May 02, 2019 10:30 PM
More than 200 of the top female hockey players in the world have decided they will not play professionally in North America next season, hoping their stand leads to a single economically sustainable league.
The announcement Thursday comes after the Canadian Women's Hockey League abruptly shut down as of Wednesday, leaving the five-team, U.S.-based National Women's Hockey League as the only pro league in North America.
It’s been nearly one year since Minnesota got its National Women's Hockey League team. It marked the league’s first expansion.
In the team’s first season, the Whitecaps sold out all 10 home games at TRIA Rink. An average of 1,200 fans packed in, which was the top attendance in the league. Following the season, the NWHL called the team “a profitable business venture".
Now some of the biggest names on the roster say they will sit next season out, fighting for health benefits and better pay.
Hannah Brandt, Lee Stecklein, and players across the NWHL and Canada all posted the same statement to social media. It said, in part, “… we cannot make a sustainable living playing in the current state of the professional game."
The players said they will not play next season unless conditions improve.
“These women are citing that some of their players are only making $2,000 a year and that they have to pay for their own healthcare,” said Courtney Boucher. “You quite frankly don't see that on the men's side in any capacity.”
Boucher played college hockey and is now a doctoral grad student at the University of Minnesota’s Tucker Center for Research on Girls and Women in Sport.
“Women’s hockey in particular, and I think women’s sports in general, are growing at a rapid rate and just within a generation,” said Boucher. “I think there is definitely a need and a want for a sustainable league and get more information on how we can best move forward.”
She said women’s hockey players have seen success in the past, including when they boycotted the 2017 world championship.
“They were successful and their demands were met,” said Boucher.
Olympian, Whitecap and former Gopher Hannah Brandt said in her own personal statement to 5 EYEWITNESS NEWS, “We have come together as women’s hockey players across North America and the world to take a stand for a long term viable option to grow the game at the professional level. We want a sustainable option to continue to play the sport we love at the most elite level. We need the resources and support to make this happen. This is about the growth of the game not just on the ice but in all aspects. We are united as players fighting for what we believe is right for today, and most importantly for generations to come.”
The group of players, led by American stars Hilary Knight and Kendall Coyne Schofield and Canadian goaltender Shannon Szabados, hopes their move eventually pushes the NHL to start its own women's hockey league as the NBA did with the WNBA.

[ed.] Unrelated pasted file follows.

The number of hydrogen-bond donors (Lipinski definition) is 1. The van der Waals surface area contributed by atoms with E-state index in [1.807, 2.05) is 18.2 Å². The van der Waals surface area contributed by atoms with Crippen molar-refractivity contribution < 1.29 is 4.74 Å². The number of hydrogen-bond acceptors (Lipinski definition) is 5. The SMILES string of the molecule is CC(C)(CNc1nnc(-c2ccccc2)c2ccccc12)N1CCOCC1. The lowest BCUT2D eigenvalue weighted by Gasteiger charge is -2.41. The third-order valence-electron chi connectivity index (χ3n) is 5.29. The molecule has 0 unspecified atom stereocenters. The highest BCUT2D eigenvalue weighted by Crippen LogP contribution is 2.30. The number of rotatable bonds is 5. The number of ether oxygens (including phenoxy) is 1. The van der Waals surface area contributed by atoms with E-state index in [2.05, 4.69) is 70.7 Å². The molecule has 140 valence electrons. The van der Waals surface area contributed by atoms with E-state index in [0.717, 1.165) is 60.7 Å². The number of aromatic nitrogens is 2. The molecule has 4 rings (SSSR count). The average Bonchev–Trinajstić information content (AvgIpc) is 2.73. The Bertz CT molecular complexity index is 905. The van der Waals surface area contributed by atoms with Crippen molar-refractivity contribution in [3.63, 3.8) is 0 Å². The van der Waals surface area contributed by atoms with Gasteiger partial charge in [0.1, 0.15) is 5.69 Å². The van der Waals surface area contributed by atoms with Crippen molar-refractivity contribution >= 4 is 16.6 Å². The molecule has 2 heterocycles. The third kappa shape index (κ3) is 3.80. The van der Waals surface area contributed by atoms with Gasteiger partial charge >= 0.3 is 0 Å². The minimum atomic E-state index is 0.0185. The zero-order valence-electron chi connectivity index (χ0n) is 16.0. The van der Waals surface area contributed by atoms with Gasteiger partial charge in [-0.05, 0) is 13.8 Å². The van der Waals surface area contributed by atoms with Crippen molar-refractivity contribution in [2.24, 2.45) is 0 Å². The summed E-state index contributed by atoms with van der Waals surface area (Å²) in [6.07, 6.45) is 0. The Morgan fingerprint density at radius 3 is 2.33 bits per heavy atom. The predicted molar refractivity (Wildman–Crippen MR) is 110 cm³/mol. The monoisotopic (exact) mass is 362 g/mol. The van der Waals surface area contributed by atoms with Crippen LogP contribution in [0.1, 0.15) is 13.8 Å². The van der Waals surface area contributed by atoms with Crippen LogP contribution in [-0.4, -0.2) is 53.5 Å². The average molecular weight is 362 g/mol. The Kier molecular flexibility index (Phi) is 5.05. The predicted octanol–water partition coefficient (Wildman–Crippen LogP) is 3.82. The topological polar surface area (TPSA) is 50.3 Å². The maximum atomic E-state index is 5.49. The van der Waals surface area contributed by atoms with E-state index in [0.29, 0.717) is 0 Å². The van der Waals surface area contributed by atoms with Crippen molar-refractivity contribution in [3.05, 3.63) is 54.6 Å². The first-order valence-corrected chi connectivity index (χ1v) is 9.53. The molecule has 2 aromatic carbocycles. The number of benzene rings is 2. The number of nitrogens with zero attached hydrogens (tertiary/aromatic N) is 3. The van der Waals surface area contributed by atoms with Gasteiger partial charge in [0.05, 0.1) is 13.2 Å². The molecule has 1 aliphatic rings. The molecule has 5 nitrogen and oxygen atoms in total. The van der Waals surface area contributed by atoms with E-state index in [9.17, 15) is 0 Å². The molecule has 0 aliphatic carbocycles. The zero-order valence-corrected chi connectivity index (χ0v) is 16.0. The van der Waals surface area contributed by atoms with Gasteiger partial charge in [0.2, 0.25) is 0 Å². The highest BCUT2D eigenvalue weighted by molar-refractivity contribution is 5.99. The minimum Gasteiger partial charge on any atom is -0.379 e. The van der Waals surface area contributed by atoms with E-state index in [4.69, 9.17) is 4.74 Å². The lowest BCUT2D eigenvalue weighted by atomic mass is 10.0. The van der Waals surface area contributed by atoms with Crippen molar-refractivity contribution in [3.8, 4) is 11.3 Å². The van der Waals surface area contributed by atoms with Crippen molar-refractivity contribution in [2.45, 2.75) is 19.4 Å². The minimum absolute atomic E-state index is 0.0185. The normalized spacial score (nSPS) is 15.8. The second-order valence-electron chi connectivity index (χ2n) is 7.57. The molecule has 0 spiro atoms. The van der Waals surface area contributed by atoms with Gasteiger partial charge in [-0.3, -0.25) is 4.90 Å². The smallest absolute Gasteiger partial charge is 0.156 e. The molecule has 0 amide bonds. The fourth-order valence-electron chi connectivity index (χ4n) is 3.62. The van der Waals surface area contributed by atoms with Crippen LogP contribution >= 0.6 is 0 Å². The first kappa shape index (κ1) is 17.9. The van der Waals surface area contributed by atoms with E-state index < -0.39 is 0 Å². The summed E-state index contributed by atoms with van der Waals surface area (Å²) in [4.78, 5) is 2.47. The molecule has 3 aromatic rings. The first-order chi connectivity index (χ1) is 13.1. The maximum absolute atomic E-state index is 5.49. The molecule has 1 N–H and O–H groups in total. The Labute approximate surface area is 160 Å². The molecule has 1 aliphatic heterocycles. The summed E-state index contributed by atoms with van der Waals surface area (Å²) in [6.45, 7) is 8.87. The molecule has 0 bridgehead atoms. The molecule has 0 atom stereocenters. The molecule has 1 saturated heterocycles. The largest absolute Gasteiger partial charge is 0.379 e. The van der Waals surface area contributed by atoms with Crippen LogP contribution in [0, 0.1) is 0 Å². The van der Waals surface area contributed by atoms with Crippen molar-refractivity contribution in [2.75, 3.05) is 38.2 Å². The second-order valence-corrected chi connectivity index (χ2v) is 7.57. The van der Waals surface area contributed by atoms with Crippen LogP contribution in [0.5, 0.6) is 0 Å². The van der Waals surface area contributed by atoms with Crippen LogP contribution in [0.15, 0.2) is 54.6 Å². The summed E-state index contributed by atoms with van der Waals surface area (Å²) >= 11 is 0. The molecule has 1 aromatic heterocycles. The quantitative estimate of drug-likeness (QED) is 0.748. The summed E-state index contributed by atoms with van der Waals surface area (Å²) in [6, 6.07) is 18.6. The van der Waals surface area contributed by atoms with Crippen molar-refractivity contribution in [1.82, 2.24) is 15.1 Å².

NHL Commissioner Gary Bettman has said the league would not choose sides or get involved unless there was a void to fill, but the league later said it will begin privately evaluating its stance on whether to back a women's professional hockey league.
Bill Daly, the league's deputy commissioner, says it is premature to weigh in at this point, but added, "We will further explore the situation privately before taking any affirmative position on next steps."
Daly noted that the National Women's Hockey League remains in existence, and the NHL has no intention of interfering with its business plan or objectives.
Still, Daly's reference to a private evaluation marks a step forward for a league that has previously stated it had no intention of considering backing a competing professional women's league.
Daly did not provide a timetable for how long the evaluation might take. He adds he doesn't anticipate "at this early stage" to have women's pro hockey placed on the agenda for the league's next board of governors meetings next month.
In a statement, players say they "cannot make a sustainable living playing in the current state of the professional game" with no health insurance and salaries as low as $2,000 a season.
U.S. star Kendall Coyne Schofield tells The Associated Press that the National Women's Hockey League has repeatedly shown it is not a viable, long-term option for players.
Schofield says the NWHL "does not showcase the best product of women's hockey." She says the business model, salaries, health insurance and the treatment of the players are all factors.
Bauer Hockey said it supports the hockey players as they boycott.
Mary-Kay Messier is president of global marketing for the hockey equipment giant and the sister of NHL Hall of Famer Mark Messier. She says she believes the NHL must play a key role to develop a viable women's professional hockey program.
Messier says the NHL and its clubs have the ability to effectively promote the women's game with the resources beyond money. She says the NHL also can use the world's top female athletes as ambassadors and role models, which will both grow the game and build diversity in hockey.
Bauer has endorsement deals with Marie-Phillip Poulin and Hilary Knight, who are among the women who decided not to play.
Messier, who also is a board member of the nonprofit Play Like a Girl group, says the offseason provides the hockey community a chance to come together to support women's professional hockey.
The NWHL released a statement saying it "respects the wishes of all players to consider their options," and remains open to meeting with them to address concerns.
Associated Press & Callan Gray
Updated: May 02, 2019 10:30 PM
Created: May 02, 2019 10:48 AM
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